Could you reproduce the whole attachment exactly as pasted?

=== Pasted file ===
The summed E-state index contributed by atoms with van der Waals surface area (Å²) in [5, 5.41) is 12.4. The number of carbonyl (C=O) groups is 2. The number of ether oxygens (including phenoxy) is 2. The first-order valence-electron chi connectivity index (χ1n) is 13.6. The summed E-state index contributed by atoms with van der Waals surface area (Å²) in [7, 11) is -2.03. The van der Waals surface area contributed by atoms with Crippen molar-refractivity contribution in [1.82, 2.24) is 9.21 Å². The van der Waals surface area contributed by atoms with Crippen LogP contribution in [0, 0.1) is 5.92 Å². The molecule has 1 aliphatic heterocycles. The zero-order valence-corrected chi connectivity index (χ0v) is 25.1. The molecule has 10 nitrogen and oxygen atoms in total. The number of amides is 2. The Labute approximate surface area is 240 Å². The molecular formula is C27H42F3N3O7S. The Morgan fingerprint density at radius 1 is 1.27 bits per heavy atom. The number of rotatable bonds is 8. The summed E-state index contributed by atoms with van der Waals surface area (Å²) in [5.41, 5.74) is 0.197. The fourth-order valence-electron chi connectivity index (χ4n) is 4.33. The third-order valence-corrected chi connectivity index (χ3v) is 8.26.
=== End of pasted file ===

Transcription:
The summed E-state index contributed by atoms with van der Waals surface area (Å²) in [5, 5.41) is 12.4. The number of carbonyl (C=O) groups is 2. The number of ether oxygens (including phenoxy) is 2. The first-order valence-electron chi connectivity index (χ1n) is 13.6. The summed E-state index contributed by atoms with van der Waals surface area (Å²) in [7, 11) is -2.03. The van der Waals surface area contributed by atoms with Crippen molar-refractivity contribution in [1.82, 2.24) is 9.21 Å². The van der Waals surface area contributed by atoms with Crippen LogP contribution in [0, 0.1) is 5.92 Å². The molecule has 1 aliphatic heterocycles. The zero-order valence-corrected chi connectivity index (χ0v) is 25.1. The molecule has 10 nitrogen and oxygen atoms in total. The number of amides is 2. The Labute approximate surface area is 240 Å². The molecular formula is C27H42F3N3O7S. The Morgan fingerprint density at radius 1 is 1.27 bits per heavy atom. The number of rotatable bonds is 8. The summed E-state index contributed by atoms with van der Waals surface area (Å²) in [5.41, 5.74) is 0.197. The fourth-order valence-electron chi connectivity index (χ4n) is 4.33. The third-order valence-corrected chi connectivity index (χ3v) is 8.26.